Paul did not desire earthly things for believers. Second best was not good enough. His ambitions soared higher than that, only the best would do. Peace, love, faith, and grace were the joys which had enriched him most. These had sustained him, given him meaning and purpose, and he wanted nothing less for us.
Paul’s first benedictory request is “peace.” Elijah left behind the mantle of power (2 K 2:14), Paul bequeaths the manna of peace. To know peace is the primal desire of every human breast. We may think we mainly want happiness, recreation, and excitement, but our most basic desire is actually to sense peace in our bosom, to enjoy quiet within. We yearn for composure, mental tranquility.
In this world, humans live in a turbulent middle, above ocean depths which even the fiercest hurricane cannot stir, and below heights in the sky to which no storm ever ascends. Below us is perpetual quiet, above us constant sunshine. This physical locale depicts our spiritual setting. When turbulence stirs our lives, we need to sink deep into the quiet bosom of Jesus, and let Him lift us to the highest level of living, way above the storms. Do not be content with anxiety. Never stagnate in the turbulent middle. Always be only passing through it. Be either getting down deep into Jesus, or already having done this, be rising high above troubles.
Many fail to enjoy the peace of God because they wrongly perceive the God of peace. Some deem Him an angry bully who wants people to be miserable. Nothing is farther from the truth. God has ever desired our peace. The Aaronic blessing included, “The Lord bless thee, and keep thee,. . . .and give thee peace” (NB 6:24-26). Jesus invited, “Come unto Me, all ye that labor and are heavy laden, and I will give you rest” (MT 11:28). God wants us to enjoy inner healing, wholeness, freedom from unrest, deep tranquility, a continuous flow of holy poise from Him.
Blessed, glorious, restful peace is “the portion of all who have learned to commit everything to the care of our blessed Saviour” (Ironside). In Jesus is peace. When the storm raged, He “rebuked the wind, and said unto the sea, Peace, be still. And the wind ceased, and there was a great calm” (MK 4:39). Oh, Jesus, please do it again. Speak peace, Lord, in me, to my troubled breast. Stop the howling wind of agitation, calm my troubled waters. The questions Jesus asked after the storm still apply today, “Why are ye so fearful? How is it that ye have no faith?” (MK 4:40). We trust our spouses, children, parents, friends, doctors, lawyers, accountants, brokers, bankers, and pastors–is it too much to expect of us to trust in God?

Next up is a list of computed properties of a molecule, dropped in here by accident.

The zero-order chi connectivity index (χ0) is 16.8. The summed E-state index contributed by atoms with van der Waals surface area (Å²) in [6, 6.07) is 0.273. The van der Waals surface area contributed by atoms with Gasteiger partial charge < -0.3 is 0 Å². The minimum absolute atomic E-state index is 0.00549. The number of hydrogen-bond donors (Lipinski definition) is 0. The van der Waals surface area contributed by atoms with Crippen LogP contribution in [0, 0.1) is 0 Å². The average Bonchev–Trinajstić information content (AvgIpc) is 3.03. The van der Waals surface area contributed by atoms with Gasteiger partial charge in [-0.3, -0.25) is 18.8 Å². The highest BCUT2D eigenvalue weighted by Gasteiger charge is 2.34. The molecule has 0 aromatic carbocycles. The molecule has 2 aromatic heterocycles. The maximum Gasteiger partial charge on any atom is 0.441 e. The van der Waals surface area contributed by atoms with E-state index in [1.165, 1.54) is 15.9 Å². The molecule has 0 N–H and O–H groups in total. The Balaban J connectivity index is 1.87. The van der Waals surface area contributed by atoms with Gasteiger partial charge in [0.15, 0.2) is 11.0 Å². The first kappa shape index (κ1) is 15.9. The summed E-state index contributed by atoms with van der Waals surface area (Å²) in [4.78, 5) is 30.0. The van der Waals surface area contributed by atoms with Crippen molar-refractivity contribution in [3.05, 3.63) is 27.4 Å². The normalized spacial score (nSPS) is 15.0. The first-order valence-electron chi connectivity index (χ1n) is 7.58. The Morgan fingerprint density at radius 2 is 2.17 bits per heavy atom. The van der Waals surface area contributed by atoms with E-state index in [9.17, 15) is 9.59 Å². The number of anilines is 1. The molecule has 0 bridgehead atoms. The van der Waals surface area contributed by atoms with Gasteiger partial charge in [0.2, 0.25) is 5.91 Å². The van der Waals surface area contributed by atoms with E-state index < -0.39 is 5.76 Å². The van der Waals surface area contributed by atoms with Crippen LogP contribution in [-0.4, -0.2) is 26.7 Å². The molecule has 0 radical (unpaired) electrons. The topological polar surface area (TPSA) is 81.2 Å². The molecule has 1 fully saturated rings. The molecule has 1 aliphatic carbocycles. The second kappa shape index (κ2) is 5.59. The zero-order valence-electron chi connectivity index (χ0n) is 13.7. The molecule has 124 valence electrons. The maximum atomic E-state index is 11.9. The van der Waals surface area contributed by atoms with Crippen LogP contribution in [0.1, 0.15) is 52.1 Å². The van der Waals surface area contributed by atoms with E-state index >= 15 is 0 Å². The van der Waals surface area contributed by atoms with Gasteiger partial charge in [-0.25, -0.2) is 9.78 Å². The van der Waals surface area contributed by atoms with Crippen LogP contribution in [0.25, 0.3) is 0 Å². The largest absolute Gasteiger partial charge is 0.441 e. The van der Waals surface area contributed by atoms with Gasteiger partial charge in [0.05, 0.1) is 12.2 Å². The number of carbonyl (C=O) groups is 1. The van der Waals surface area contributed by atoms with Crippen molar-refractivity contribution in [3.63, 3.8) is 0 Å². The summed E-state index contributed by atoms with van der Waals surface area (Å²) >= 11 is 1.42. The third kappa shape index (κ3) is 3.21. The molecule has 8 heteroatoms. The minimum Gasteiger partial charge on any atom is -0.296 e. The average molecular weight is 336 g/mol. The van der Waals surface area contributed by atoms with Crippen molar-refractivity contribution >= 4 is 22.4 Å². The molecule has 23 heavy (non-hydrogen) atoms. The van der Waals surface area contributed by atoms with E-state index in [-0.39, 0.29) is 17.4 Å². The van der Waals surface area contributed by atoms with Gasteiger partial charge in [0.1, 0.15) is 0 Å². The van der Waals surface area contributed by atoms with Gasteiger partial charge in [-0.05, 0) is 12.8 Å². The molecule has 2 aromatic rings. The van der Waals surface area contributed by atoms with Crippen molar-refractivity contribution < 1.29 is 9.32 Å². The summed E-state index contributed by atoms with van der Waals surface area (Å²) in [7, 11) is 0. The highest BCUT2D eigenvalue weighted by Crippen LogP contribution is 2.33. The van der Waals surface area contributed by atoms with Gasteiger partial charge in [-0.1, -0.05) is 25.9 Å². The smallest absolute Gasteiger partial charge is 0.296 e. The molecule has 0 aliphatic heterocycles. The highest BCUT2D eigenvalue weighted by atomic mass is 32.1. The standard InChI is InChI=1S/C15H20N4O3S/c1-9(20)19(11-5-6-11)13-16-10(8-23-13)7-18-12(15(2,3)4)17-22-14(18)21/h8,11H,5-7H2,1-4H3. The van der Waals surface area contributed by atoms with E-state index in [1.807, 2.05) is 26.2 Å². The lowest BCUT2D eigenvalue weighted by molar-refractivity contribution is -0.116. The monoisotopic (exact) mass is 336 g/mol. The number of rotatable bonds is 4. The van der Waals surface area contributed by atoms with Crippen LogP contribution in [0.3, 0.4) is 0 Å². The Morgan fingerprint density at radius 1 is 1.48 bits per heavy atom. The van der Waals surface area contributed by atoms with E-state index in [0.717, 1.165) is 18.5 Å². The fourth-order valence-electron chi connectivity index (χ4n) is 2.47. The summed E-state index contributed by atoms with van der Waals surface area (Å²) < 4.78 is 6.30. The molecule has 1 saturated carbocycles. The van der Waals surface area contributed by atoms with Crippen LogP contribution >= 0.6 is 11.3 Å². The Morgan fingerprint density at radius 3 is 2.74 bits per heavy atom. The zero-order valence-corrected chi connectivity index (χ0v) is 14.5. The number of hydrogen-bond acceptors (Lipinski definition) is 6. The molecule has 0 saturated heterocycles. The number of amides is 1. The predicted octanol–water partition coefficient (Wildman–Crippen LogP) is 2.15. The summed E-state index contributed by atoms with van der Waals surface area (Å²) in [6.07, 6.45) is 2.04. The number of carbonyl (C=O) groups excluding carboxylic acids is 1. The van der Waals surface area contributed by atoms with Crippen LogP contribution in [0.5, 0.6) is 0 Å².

He wants us to trust Him for everything, including death itself. The Psalmist knew this, “Yea, though I walk through the valley of the shadow of death, I will fear no evil: for thou art with me” (PS 23:4). It is wonderful to rest one’s head in the lap of another, to forget discontent in the bosom of a loved one, to lose fear simply due to the presence of another. When I was a boy, and the storms blew through Southeast Missouri, if I could get in my mother’s lap, all was well. I was old enough to know she could not control the storm, but her presence somehow helped me anyway. God, who does have power over the weather of life, deserves for us to trust Him, to rest ourselves in His presence, even as I did in my mother’s. To enjoy peace, all we should need to know is, “I am with you alway” (MT 28:20).